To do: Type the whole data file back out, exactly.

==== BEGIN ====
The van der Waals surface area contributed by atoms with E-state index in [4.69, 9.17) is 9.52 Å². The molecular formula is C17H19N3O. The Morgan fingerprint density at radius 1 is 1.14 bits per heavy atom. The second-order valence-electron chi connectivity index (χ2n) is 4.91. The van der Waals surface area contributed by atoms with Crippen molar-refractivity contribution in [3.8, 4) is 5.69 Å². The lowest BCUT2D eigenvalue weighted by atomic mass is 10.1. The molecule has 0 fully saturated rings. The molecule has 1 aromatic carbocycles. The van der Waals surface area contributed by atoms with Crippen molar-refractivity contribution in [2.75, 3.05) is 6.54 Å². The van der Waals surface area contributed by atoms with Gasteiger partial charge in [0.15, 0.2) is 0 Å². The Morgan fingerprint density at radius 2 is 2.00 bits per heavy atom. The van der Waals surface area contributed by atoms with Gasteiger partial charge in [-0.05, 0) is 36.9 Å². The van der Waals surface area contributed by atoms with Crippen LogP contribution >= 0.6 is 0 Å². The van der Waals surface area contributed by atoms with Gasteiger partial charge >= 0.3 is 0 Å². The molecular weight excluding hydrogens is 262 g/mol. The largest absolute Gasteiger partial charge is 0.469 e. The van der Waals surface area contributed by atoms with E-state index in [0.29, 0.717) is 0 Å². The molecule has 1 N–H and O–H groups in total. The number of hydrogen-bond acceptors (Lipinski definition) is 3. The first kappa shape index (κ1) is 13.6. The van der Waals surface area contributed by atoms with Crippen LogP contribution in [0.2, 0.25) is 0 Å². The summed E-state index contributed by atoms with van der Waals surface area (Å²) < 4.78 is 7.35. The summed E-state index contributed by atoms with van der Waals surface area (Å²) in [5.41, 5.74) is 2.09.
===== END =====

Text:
The van der Waals surface area contributed by atoms with E-state index in [4.69, 9.17) is 9.52 Å². The molecular formula is C17H19N3O. The Morgan fingerprint density at radius 1 is 1.14 bits per heavy atom. The second-order valence-electron chi connectivity index (χ2n) is 4.91. The van der Waals surface area contributed by atoms with Crippen molar-refractivity contribution in [3.8, 4) is 5.69 Å². The lowest BCUT2D eigenvalue weighted by atomic mass is 10.1. The molecule has 0 fully saturated rings. The molecule has 1 aromatic carbocycles. The van der Waals surface area contributed by atoms with Crippen molar-refractivity contribution in [2.75, 3.05) is 6.54 Å². The van der Waals surface area contributed by atoms with Gasteiger partial charge in [0.15, 0.2) is 0 Å². The Morgan fingerprint density at radius 2 is 2.00 bits per heavy atom. The van der Waals surface area contributed by atoms with Gasteiger partial charge in [-0.05, 0) is 36.9 Å². The van der Waals surface area contributed by atoms with Crippen LogP contribution >= 0.6 is 0 Å². The van der Waals surface area contributed by atoms with Gasteiger partial charge >= 0.3 is 0 Å². The molecular weight excluding hydrogens is 262 g/mol. The largest absolute Gasteiger partial charge is 0.469 e. The van der Waals surface area contributed by atoms with E-state index in [0.29, 0.717) is 0 Å². The molecule has 1 N–H and O–H groups in total. The number of hydrogen-bond acceptors (Lipinski definition) is 3. The first kappa shape index (κ1) is 13.6. The van der Waals surface area contributed by atoms with Crippen LogP contribution in [0.2, 0.25) is 0 Å². The summed E-state index contributed by atoms with van der Waals surface area (Å²) < 4.78 is 7.35. The summed E-state index contributed by atoms with van der Waals surface area (Å²) in [5.41, 5.74) is 2.09.